Kentucky Blue People Homework

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The Eastern Kentucky Blue Fugate Pedigree
The year is 1975. You are a young physician working in a maternity ward near Hazard,
Kentucky. One night, you are called to attend a newborn boy, Ben Stacy, who is in good
health in all respects except for his dark blue skin. You have lived around Hazard long
enough to remember tales about the ‘Blue Fugates’ of Troublesome Creek. You wonder
if Ben is related to the Fugates, so you interview his relatives and piece together the
following genealogy. In the early 1800’s, one of Ben’s ancestors, Zachariah ‘Ball Creek
Zack’ Fugate married Mary Smith. Ball Creek Zack and Mary had 12 children, two of
whom, John ‘John Blue’, and Lorenzo ‘Blue Anze’, were blue. Ball Creek Zack’s sister,
Hannah Fugate married James Ritchie by whom she had a normal son and daughter.
Mary’s sister, Elizabeth Smith, married Martin Fugate, a distant cousin of Ball Creek
Zack. Elizabeth and Martin had eleven children; none were blue. One of their
sons, Levi Fugate married Hannah and James’ daughter Mahala Ritchie. Levi and
Mahala had 8 children, 7 were normal, but their daughter Luna was blue. Luna married
John Stacy and the couple had 13 normal children. One of Luna and John’s sons (name
unknown) fathered Alva Stacey who is not blue. Alva married Hilda Gosney (also
normal) and they had Ben (born blue).
Create a Fugate family pedigree diagram by putting the number of each listed person
next to the appropriate symbol.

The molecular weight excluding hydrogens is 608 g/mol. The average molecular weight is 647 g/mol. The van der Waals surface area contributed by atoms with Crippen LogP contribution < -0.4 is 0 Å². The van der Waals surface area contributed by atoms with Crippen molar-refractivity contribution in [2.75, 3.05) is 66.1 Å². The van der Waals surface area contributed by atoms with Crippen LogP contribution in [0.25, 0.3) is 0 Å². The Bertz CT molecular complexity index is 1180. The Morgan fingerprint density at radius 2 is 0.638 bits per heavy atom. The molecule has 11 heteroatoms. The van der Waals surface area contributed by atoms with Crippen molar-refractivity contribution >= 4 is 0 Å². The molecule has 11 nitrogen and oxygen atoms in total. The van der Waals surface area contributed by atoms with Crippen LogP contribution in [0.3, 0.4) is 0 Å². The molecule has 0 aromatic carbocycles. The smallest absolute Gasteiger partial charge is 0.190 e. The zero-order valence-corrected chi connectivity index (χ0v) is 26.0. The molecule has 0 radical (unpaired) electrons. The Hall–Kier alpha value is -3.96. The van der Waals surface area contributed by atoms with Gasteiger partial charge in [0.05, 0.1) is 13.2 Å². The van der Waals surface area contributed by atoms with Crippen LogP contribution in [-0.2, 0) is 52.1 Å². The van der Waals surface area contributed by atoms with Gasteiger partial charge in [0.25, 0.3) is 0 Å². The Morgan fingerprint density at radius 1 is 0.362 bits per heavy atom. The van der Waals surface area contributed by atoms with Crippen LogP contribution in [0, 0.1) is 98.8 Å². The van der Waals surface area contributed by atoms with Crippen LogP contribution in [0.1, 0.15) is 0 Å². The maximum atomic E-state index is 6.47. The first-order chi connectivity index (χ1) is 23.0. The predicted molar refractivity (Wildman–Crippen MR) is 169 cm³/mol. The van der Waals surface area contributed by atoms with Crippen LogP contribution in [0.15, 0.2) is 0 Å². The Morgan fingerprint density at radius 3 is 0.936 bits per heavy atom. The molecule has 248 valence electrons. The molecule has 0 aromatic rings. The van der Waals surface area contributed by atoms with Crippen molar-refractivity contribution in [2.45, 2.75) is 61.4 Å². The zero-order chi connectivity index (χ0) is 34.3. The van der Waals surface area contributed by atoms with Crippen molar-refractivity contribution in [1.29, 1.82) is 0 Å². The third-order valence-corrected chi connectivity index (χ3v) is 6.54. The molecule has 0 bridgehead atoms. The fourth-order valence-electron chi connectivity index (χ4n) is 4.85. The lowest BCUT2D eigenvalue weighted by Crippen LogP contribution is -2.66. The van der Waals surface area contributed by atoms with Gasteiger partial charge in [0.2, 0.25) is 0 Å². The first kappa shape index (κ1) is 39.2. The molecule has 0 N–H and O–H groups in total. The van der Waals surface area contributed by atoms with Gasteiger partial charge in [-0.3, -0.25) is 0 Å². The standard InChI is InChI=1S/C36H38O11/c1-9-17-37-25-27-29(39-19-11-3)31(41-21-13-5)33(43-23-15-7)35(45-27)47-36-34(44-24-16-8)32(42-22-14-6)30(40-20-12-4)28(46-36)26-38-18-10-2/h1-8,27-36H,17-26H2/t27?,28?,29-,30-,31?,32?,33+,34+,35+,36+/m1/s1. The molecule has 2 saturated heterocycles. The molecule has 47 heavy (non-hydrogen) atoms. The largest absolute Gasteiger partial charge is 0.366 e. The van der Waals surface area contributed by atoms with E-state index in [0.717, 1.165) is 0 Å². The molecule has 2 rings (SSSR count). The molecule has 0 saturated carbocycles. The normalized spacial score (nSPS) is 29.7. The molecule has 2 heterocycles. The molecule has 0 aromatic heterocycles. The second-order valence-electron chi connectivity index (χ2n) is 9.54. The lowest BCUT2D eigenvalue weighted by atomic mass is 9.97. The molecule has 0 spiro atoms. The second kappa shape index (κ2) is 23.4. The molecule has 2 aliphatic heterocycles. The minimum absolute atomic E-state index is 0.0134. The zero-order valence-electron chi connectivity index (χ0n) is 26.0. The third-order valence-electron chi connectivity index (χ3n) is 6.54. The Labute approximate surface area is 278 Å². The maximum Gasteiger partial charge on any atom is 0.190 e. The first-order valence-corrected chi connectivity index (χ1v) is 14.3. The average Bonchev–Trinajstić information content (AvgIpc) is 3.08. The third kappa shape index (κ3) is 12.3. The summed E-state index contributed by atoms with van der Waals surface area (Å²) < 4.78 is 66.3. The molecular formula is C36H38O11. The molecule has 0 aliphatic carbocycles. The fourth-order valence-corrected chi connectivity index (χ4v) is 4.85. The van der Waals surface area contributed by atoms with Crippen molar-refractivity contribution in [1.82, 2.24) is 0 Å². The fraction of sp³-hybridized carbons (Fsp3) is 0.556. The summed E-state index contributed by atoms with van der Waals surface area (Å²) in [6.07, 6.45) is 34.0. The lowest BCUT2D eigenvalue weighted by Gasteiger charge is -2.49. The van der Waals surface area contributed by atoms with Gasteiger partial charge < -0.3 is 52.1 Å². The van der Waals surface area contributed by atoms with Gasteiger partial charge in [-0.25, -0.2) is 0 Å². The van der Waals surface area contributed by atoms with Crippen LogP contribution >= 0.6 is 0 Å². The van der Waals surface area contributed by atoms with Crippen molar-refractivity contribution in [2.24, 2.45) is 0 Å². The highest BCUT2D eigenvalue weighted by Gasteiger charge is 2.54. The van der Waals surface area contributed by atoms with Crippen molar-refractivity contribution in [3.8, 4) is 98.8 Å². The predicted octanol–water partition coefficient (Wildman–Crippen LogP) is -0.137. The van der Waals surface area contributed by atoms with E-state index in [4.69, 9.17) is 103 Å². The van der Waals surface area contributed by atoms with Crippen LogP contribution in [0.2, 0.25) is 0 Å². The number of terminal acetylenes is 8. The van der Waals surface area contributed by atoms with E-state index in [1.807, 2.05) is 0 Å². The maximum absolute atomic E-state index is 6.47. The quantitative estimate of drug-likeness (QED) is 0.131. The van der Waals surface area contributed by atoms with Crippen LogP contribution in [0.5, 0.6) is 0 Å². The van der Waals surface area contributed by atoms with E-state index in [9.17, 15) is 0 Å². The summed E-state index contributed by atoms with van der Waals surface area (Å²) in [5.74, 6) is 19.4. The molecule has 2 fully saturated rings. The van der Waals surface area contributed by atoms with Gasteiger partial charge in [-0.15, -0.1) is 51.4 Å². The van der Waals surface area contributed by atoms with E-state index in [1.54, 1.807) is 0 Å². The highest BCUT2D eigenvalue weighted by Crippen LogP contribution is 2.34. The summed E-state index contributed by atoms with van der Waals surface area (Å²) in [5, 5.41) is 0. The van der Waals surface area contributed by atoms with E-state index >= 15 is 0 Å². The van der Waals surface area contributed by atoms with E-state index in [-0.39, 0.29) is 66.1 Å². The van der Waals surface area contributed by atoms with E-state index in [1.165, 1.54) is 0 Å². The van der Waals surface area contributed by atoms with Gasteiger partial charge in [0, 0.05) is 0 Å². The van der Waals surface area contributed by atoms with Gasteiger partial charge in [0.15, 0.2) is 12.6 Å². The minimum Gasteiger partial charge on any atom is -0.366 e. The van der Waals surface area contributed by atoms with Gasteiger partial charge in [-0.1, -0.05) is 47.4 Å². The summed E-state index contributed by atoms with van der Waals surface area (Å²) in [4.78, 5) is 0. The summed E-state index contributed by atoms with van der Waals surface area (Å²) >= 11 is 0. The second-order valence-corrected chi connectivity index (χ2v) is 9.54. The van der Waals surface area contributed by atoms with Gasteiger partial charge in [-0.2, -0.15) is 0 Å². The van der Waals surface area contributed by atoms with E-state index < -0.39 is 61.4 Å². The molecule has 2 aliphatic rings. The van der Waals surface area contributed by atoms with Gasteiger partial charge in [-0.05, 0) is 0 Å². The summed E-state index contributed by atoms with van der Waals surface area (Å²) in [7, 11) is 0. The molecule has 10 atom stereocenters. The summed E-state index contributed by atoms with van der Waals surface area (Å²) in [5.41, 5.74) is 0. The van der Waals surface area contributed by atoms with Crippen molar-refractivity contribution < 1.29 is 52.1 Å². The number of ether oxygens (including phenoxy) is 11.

to remember:
Siblings are connected by brackets
Spouses are connected by a horizontal line
Children are connected to parents by a vertical line
Use open circles or squares for non-affected (not-blue) people (Homozygous for
the trait)
 Fill in the circle or square for affected (blue) people (Homozygous for the trait)
 Shade half the square or circle for carriers (Heterozygous for the trait)
1. Zachariah ‘Ball Creek Zack’ Fugate
2. Mary Smith
3. Hannah Fugate
4. James Ritchie
5. Elizabeth Smith
6. Martin Fugate
7. John ‘John Blue’ Fugate
8. Lorenzo ‘Blue Anze’ Fugate
9. Levi Fugate
10. Mahala Ritchie
11. Luna Ritchie
12. John Stacy
13. Luna and John’s son
14. Alva Stacey
15. Hilda Gosney
16. Ben Stacey
After two days of testing, you determined that Ben Stacey’s blue skin color is
caused by methemoglobinemia. This condition results from the persistence of oxidized
iron in hemoglobin which prevents normal oxygen saturation in red blood cells. This results in
blood with a chocolate hue, or appearance in color. There are several genetic disorders that
lead to methemoglobinemia. Before Alva and Hilda took Ben back home to a remote area of
Hazard County, you tried to help them understand the genetic basis for their son’s blue
1. Based on the pedigree, do you tell the Stacey’s that their son’s mutation is
dominant or recessive? Why?
2. Which of the listed people must be heterozygous for the trait?
A few weeks after Ben Stacey returned home, his parents called to tell you that
he had lost his blue skin tone and appeared normal except that his lips and fingernails
turn blue when he is cold or angry. Family stories report that Ben’s blue ancestors were
blue throughout their lives. Over the course of the next few years, you research many
case histories of blue Eskimo people and you discover that people heterozygous for
mutations that cause methemoglobinemia are blue only during their first few weeks
of life. People homozygous for the same mutations are blue throughout their lives.
3. Does this change your answer to question #1? If so, how?
4. If Ben were to have four children with a homozygous recessive (blue) female
Fugate, how many of their children would be blue? (Hint: set up a Punnett square)

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